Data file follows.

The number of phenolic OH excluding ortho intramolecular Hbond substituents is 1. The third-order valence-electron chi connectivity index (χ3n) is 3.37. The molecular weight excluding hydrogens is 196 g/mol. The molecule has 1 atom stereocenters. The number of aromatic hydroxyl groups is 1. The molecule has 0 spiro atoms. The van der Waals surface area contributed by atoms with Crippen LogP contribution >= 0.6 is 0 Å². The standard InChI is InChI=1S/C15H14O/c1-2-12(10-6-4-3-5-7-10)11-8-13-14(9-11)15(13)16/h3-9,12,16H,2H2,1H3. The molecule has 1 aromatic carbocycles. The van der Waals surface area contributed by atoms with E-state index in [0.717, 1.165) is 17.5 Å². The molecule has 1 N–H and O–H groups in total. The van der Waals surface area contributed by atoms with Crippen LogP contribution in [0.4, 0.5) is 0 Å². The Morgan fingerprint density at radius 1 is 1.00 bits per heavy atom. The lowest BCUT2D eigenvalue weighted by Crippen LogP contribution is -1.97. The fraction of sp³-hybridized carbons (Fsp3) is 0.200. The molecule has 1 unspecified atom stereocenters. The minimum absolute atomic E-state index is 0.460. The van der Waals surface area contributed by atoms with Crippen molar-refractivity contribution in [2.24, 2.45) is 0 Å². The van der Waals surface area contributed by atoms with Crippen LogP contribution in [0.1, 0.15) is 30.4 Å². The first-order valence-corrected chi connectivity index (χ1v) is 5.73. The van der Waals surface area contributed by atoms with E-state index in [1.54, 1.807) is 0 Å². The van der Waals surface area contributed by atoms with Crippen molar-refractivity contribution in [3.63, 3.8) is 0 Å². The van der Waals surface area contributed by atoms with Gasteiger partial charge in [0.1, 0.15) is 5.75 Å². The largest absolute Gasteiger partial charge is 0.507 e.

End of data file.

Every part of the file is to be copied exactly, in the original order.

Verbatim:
The number of phenolic OH excluding ortho intramolecular Hbond substituents is 1. The third-order valence-electron chi connectivity index (χ3n) is 3.37. The molecular weight excluding hydrogens is 196 g/mol. The molecule has 1 atom stereocenters. The number of aromatic hydroxyl groups is 1. The molecule has 0 spiro atoms. The van der Waals surface area contributed by atoms with Crippen LogP contribution >= 0.6 is 0 Å². The standard InChI is InChI=1S/C15H14O/c1-2-12(10-6-4-3-5-7-10)11-8-13-14(9-11)15(13)16/h3-9,12,16H,2H2,1H3. The molecule has 1 aromatic carbocycles. The van der Waals surface area contributed by atoms with E-state index in [0.717, 1.165) is 17.5 Å². The molecule has 1 N–H and O–H groups in total. The van der Waals surface area contributed by atoms with Crippen LogP contribution in [0.4, 0.5) is 0 Å². The Morgan fingerprint density at radius 1 is 1.00 bits per heavy atom. The lowest BCUT2D eigenvalue weighted by Crippen LogP contribution is -1.97. The fraction of sp³-hybridized carbons (Fsp3) is 0.200. The molecule has 1 unspecified atom stereocenters. The minimum absolute atomic E-state index is 0.460. The van der Waals surface area contributed by atoms with Crippen molar-refractivity contribution in [2.24, 2.45) is 0 Å². The van der Waals surface area contributed by atoms with Crippen LogP contribution in [0.1, 0.15) is 30.4 Å². The first-order valence-corrected chi connectivity index (χ1v) is 5.73. The van der Waals surface area contributed by atoms with E-state index in [1.54, 1.807) is 0 Å². The van der Waals surface area contributed by atoms with Crippen molar-refractivity contribution in [3.63, 3.8) is 0 Å². The van der Waals surface area contributed by atoms with Gasteiger partial charge in [0.1, 0.15) is 5.75 Å². The largest absolute Gasteiger partial charge is 0.507 e.